NEW YORK (Reuters) - The Federal Reserve's plan to start reducing the size of its balance sheet later this year may be limited by the resulting upward pressure on money market rates, according to a Bank of America Merrill Lynch strategist.
The U.S. central bank has signaled its intention to reduce the size of its $4.5 trillion balance sheet later this year as it remains on track on a gradual path of interest rate increases amid an improving economy.
"Given our expectation that most of the Fed balance sheet decline will be concentrated from foreign bank reserve holdings and lower Fed repo activity, the Fed may only be able to reduce their balance sheet by $1 (trillion) before funding markets materially tighten," Bank of America Merrill Lynch's head of U.S. short rates strategy Mark Cabana wrote in a research note on Thursday.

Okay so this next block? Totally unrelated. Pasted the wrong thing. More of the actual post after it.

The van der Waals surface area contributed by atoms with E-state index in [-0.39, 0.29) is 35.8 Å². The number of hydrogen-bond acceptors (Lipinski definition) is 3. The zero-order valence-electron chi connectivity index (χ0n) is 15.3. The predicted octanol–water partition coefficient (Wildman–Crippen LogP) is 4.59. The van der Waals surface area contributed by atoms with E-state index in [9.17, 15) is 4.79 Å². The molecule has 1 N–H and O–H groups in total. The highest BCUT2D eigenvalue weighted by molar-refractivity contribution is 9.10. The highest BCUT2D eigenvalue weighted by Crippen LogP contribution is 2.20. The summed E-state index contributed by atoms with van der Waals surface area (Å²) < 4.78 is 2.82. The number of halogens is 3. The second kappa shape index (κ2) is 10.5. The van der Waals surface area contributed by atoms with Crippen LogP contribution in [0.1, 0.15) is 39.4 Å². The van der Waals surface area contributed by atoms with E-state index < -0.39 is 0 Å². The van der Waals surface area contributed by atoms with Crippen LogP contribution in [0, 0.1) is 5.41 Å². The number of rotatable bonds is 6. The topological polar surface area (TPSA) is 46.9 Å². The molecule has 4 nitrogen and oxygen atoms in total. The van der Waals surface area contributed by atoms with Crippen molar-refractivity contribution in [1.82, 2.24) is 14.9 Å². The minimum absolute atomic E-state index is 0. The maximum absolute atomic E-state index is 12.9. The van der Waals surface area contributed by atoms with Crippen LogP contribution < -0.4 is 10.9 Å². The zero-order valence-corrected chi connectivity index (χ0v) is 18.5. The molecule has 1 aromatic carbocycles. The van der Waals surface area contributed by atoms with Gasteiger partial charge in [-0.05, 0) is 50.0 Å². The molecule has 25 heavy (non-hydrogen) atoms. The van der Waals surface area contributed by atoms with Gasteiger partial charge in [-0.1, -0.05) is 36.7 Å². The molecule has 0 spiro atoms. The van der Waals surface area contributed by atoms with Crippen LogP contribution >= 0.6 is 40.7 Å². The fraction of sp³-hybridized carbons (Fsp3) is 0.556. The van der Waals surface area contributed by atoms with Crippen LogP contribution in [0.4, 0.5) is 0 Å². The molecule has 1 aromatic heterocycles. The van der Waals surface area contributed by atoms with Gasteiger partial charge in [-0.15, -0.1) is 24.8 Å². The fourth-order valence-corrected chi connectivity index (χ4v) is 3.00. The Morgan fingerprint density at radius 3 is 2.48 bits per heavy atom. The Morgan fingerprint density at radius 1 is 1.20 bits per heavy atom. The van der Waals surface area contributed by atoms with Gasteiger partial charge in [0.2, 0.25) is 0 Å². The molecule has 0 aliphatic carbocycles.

As the Fed pares its balance sheet, it will to reduce the amount of excess reserves in the banking system, which would likely put upward pressure on borrowing costs in money markets.
The Fed has yet to offer details on the amount it plans to taper its reinvestments in U.S. Treasuries and mortgage-backed securities and a desired size for its balance sheet.
The Federal Open Market Committee, the central bank's policy-setting group, will hold a two-day policy meeting which will begin next Tuesday. [FED/DIARY]
Reporting by Richard Leong